Grant Report - Woori Han, Ph. D. Candidate

University of Massachusetts Amherst

Title: Cultural and affective production of queer women in the Korea Queer Culture Festival

I am writing to report on my dissertation fieldwork made possible by Research Development Grant from the Organization for Research on Women and Communication (ORWAC) in 2017. My dissertation titled “Cultural and affective production of queer women in the Korea Queer Culture Festival” investigates cultural production of the Korea Queer Culture Festival to understand how queer women’s selfhood and citizenship is configured and reconfigured through cultural and affective practices.

I have conducted fieldwork on the Korea Queer Culture Festival (KQCF) organizing board in Seoul, South Korea. The KQCF events, including Pride parade, queer film festival, and a party, took place July 2017 and the preparation for the festival was intensive in June and July. KQCF organizers became most available for interviewing in after the events in July and August. For this reason, the ORWAC grant was used to supplement living expenses in Seoul from June to August, 2017, and was essential to my fieldwork.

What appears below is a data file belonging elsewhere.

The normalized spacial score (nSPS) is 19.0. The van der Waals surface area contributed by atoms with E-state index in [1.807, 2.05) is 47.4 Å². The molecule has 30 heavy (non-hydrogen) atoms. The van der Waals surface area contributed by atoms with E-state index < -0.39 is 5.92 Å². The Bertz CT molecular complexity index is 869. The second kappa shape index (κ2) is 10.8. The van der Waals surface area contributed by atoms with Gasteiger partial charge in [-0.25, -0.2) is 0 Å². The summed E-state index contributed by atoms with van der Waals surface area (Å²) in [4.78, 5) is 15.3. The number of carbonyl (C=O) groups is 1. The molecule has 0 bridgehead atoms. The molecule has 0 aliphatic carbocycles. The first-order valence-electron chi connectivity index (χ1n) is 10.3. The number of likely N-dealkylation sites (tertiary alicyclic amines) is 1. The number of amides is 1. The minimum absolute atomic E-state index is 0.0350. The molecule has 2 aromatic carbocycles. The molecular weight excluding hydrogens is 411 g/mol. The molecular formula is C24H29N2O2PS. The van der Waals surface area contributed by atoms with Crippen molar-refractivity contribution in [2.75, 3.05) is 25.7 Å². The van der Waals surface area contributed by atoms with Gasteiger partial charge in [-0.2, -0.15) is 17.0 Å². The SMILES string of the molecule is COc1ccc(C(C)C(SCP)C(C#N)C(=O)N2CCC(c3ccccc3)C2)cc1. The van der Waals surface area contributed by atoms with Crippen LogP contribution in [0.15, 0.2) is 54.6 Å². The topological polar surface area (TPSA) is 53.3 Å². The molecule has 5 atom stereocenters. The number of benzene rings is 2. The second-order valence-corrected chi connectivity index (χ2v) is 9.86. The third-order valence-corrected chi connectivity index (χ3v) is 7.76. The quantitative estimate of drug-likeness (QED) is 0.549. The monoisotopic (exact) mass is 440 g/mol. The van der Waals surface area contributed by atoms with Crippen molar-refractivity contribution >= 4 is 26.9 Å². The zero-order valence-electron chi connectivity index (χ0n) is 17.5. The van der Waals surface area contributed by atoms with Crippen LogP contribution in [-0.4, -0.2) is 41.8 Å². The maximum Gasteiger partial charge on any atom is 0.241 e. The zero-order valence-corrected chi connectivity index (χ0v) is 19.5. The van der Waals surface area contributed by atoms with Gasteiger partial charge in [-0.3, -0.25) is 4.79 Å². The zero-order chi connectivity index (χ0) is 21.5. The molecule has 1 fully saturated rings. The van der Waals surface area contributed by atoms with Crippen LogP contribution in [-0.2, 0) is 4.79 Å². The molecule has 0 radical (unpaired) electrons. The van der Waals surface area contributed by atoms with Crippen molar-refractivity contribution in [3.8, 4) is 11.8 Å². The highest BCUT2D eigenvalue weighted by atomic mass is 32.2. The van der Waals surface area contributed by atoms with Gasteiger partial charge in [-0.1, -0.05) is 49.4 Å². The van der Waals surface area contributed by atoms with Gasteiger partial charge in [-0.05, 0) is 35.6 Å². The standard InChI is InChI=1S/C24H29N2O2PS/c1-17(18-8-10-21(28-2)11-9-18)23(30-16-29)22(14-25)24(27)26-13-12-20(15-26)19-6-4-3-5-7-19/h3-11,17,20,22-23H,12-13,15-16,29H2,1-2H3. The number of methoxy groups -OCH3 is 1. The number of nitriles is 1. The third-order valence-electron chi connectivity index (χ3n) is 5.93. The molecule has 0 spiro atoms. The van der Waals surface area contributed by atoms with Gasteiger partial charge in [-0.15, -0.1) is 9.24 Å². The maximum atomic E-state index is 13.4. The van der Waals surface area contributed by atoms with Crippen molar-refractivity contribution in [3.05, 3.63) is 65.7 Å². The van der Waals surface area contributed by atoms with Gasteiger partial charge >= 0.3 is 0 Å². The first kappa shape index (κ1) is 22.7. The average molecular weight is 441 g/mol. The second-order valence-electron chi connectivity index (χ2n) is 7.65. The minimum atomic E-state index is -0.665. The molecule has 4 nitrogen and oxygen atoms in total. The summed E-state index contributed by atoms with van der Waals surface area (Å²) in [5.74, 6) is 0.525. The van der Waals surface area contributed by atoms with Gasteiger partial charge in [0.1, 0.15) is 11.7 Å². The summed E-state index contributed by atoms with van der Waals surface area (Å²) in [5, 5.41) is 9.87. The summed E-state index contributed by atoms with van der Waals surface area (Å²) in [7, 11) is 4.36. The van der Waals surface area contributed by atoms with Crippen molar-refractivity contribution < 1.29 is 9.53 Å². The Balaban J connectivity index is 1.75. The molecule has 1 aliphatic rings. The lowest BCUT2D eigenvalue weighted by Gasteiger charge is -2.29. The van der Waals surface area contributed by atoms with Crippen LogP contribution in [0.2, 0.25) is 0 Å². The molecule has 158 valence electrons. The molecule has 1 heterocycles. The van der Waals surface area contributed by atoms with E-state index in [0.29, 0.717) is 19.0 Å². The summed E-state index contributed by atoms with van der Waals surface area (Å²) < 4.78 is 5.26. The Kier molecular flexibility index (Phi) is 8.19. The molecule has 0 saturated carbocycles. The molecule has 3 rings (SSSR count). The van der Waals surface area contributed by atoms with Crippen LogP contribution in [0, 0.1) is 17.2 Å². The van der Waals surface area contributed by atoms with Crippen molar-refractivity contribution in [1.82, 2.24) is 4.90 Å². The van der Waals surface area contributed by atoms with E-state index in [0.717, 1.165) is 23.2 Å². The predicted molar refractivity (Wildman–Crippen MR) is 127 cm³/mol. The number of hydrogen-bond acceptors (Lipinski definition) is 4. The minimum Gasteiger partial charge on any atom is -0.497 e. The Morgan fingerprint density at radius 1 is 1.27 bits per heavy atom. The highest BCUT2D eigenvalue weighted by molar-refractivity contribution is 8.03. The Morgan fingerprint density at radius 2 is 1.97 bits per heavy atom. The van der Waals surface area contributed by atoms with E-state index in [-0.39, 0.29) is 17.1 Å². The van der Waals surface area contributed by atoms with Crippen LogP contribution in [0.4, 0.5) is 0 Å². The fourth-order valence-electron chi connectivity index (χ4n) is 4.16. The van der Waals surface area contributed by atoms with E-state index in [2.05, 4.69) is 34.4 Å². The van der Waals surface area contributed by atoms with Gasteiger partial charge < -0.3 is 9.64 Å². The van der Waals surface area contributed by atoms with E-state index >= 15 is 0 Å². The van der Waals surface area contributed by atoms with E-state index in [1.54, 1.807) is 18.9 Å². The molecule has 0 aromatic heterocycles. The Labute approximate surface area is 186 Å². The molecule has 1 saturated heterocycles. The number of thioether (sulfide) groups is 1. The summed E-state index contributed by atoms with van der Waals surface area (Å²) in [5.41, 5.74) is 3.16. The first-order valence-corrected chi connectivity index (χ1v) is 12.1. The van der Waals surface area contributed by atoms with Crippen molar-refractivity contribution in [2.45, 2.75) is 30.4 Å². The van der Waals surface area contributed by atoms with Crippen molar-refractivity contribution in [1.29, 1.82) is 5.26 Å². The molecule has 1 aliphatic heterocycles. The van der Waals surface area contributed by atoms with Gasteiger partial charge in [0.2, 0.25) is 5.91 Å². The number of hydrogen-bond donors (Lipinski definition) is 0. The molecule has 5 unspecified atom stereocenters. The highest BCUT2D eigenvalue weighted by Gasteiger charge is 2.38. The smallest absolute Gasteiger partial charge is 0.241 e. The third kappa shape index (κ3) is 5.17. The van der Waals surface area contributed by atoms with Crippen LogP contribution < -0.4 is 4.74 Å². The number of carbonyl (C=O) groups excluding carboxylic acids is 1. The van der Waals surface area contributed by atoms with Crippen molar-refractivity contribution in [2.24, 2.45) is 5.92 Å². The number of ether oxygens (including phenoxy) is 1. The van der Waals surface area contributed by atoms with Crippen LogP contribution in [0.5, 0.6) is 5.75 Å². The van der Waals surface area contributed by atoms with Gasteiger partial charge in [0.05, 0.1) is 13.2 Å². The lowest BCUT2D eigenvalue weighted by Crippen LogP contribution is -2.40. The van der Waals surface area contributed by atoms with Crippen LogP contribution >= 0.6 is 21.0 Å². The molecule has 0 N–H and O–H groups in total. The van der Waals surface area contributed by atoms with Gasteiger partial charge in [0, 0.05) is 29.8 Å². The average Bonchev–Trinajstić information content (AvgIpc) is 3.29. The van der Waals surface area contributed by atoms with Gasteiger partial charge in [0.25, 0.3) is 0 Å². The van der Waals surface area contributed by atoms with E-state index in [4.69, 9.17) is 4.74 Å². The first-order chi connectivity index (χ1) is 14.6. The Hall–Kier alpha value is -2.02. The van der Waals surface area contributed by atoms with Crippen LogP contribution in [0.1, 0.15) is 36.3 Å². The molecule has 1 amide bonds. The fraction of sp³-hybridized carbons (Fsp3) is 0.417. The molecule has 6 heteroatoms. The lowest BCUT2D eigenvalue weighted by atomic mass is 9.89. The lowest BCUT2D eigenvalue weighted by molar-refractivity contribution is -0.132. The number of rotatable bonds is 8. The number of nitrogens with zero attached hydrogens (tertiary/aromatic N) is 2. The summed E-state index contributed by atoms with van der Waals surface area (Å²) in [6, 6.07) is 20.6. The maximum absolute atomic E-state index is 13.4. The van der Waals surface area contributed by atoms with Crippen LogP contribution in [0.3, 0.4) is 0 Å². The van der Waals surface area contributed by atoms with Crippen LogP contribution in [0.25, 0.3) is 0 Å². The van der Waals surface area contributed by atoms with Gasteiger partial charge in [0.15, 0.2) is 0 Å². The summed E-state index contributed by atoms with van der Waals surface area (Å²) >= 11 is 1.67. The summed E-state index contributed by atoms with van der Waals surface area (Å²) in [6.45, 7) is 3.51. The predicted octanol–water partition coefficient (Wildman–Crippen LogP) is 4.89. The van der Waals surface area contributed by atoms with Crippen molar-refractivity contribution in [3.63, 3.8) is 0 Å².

During my fieldwork, which actually began in January 2017 and lasted until August 2017, I conducted participant-observation at various sites, including: the weekly meetings of the parade and film festival teams; the orientation program for newly joined festival organizers; organizers’ meetings with Euro-American embassies and city government officials; anti-gay rallies; and all festival events. Through this fieldwork, I sought to identify how queer women producers decide to join the organizing board, how they define being queer in Korea by casting performers and speakers for the parade; how they interact with the embassies, anti-gay groups, and the government; and how they feel about themselves and others in those culture-making experiences. I interviewed a total of thirty-eight festival organizers, queer performers, LGBT activists, and labor movement activists who participated in the festival. I also drew from a collection of the festival’s official pamphlets and other materials since 2000 at the Korea Queer Archive in Seoul.